Quick View of Kill It With Fire
Release Date: August 13, 2020 for PC, March 4, 2020 for Consoles
Rating: T (Teen)
Platform: Nintendo Switch, Playstation 4, Xbox One, Android, Windows
A game key for Kill It With Fire was provided by tinyBuild Games.
Kill It With Fire (or with a frying pan or C4 or a shotgun or…)
I’m not the biggest fan of spiders. My wife has a legitimate fear of them, whereas for me I mostly only get ooked out when I see one skittering across the room. With that in mind, I was a little hesitant when the first thing I saw in Kill It With Fire on the Nintendo Switch was how lovingly the arachnid on the title screen was animated. This game did creep me out a bit at first, but a great design choice that I’ll talk about later meant that even my wife could handle playing it (barely).
If you have a phobia of spiders and aren’t interested in participating in some virtual exposure therapy, you probably don’t need to read any further to know that this game is not for you.
Find Spiders and Then Kill Them
The basic premise of Kill It With Fire really could not be more straightforward. You are dropped into a small environment where you move around like a First-Person Shooter looking for spiders to murder. Sometimes the little buggers are out in the open, but more often you find them by interacting with the environment.
You can open cabinet doors to check under the bathroom sink, take books off of bookshelves, and rotate boxes you’ve held in front of you to see if there’s a spider hidden on the other side. The physics in the game can be a little wonky, but picking things up and throwing them across the room became part of the fun for me before I finished the first level.
There are two game design elements that really made me tense right off the bat. First of all, your character moves slowly. Much slower than the FPS style presentation makes you think they should. When a spider goes running across the floor in front of you it can be tough to follow them. The movement speed really amps up the horror vibe of being stuck in a space with a bunch of spiders.
What really solidifies that feeling, though, is that you can hear the spiders chittering when you get close to them. Yeah, they make noise. And let me tell you, hearing a spider might be even worse than seeing one. Thankfully, there is a separate volume slider for “Spiders” in the game’s audio menu. If the game gets too intense, turning that down can really help.
Find Weapons and Then Use Them To Kill Spiders
At first the only item you’ve got on hand is a clipboard showing your objectives within the level. Thankfully, clipboards are just as effective at smushing spiders as they are at holding paper. Within the first level you can find a can of hair spray with a lighter you can use to set things ablaze and, if you complete enough of the level’s hidden objectives, a revolver.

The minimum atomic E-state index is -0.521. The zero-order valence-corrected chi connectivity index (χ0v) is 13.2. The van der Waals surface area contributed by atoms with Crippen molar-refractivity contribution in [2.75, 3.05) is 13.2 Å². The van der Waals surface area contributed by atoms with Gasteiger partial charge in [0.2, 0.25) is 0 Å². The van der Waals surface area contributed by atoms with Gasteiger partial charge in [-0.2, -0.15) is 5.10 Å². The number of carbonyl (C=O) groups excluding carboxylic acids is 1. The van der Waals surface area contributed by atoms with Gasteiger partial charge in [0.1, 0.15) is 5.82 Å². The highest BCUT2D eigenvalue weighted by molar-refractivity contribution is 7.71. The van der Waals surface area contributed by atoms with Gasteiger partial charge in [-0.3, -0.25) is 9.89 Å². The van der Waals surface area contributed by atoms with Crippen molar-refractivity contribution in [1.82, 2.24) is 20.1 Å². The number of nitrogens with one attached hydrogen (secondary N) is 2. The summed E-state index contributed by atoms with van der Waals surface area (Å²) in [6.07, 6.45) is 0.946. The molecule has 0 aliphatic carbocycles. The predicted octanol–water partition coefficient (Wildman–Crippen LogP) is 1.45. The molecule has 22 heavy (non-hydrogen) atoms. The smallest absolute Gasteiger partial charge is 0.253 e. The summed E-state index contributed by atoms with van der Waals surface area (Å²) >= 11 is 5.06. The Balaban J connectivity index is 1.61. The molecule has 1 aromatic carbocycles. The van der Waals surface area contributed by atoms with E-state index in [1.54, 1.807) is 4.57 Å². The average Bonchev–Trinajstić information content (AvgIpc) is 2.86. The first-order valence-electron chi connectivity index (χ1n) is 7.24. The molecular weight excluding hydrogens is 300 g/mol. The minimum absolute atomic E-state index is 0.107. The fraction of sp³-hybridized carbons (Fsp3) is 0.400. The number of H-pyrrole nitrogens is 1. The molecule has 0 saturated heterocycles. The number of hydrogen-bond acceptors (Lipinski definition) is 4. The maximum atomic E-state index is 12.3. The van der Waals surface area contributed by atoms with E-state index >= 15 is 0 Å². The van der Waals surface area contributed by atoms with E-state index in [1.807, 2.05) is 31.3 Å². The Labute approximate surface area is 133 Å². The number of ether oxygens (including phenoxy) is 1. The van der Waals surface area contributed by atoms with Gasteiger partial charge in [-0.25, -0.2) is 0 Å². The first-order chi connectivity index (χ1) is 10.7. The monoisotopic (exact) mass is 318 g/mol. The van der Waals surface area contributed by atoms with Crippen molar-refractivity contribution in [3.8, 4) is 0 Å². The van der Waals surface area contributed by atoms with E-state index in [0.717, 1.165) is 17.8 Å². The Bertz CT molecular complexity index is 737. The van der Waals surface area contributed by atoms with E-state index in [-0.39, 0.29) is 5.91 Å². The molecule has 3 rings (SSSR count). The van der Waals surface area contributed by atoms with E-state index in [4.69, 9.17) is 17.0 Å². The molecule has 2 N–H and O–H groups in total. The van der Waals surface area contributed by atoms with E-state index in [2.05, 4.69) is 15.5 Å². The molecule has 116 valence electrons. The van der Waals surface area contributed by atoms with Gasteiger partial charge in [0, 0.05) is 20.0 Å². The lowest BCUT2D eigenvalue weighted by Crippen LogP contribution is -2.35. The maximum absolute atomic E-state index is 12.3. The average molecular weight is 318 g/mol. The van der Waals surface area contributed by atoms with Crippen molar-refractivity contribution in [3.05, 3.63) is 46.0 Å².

Throughout the game’s 9 levels you’ll find all sorts of weaponry in your fight against arachnids. My personal favorite way to clear a room was to spread some C4 charges around and then remote detonate them to take out as many arachnids at once as possible. And, in a pinch, there’s nothing wrong with using a gas can to cover everything in fuel and then throwing a molotov cocktail into the room and listening to the hidden spiders squeal.
These extermination techniques sound pretty hazardous. Thankfully, the designers of this game made the brilliant choice to make the player invulnerable. You can never be hurt in this game, either by your own arsenal or by the arachnids you are hunting. There is one variety of spider you’ll come across who can temporarily obscure your vision with a wad of webbing, but that is the worst thing that can actually happen to you.
…other than seeing dozens of spiders running across the room. That may only be psychologically harmful, but it’s still something. And to the player, not the character. Because…ooky.
Finding Stuff To Do Other Than Killing Spiders (With Fire and C4)
Along with weapons, you’ll find a few other hidden items in each level of this game. Batteries are upgrade points for your Spider Tracking gadget, while computer chips make those upgrades available. There are also upgrades to your character in the form of presents. There’s also a boom box in each level that starts a timed event, usually a challenge to kill a certain number of spiders with some sort of equipment restriction.
To complete everything the game has to offer, you’ll also need to find and complete objectives hidden in each level. At first, these are pretty simple, asking you to do things like open doors that you probably would anyway. Later on, the challenges can drift closer to the realm of a puzzle game, like one particular challenge that requires that you find some bonsai tree sculptures and match them up with their full-size counterparts.
While extermination is at the forefront of this game, it pretty quickly became a side activity for me. Murdering spiders is fun, sure, but completing objectives and looking for new and more ridiculous weapons was what pulled me through the whole game.
Final Thoughts on Kill It With Fire
This game is another of those quick, compact experiences that I love. It knows exactly what it is, it explores its premise over a handful of levels, and never feels like it overstays its welcome. Each level is well made and has plenty of hidden nooks and crannies to explore for those who want to see and do it all. At its core, this is a silly, lighthearted game about letting you eliminate spiders in the most ridiculous ways possible, and it absolutely achieves what it sets out to do.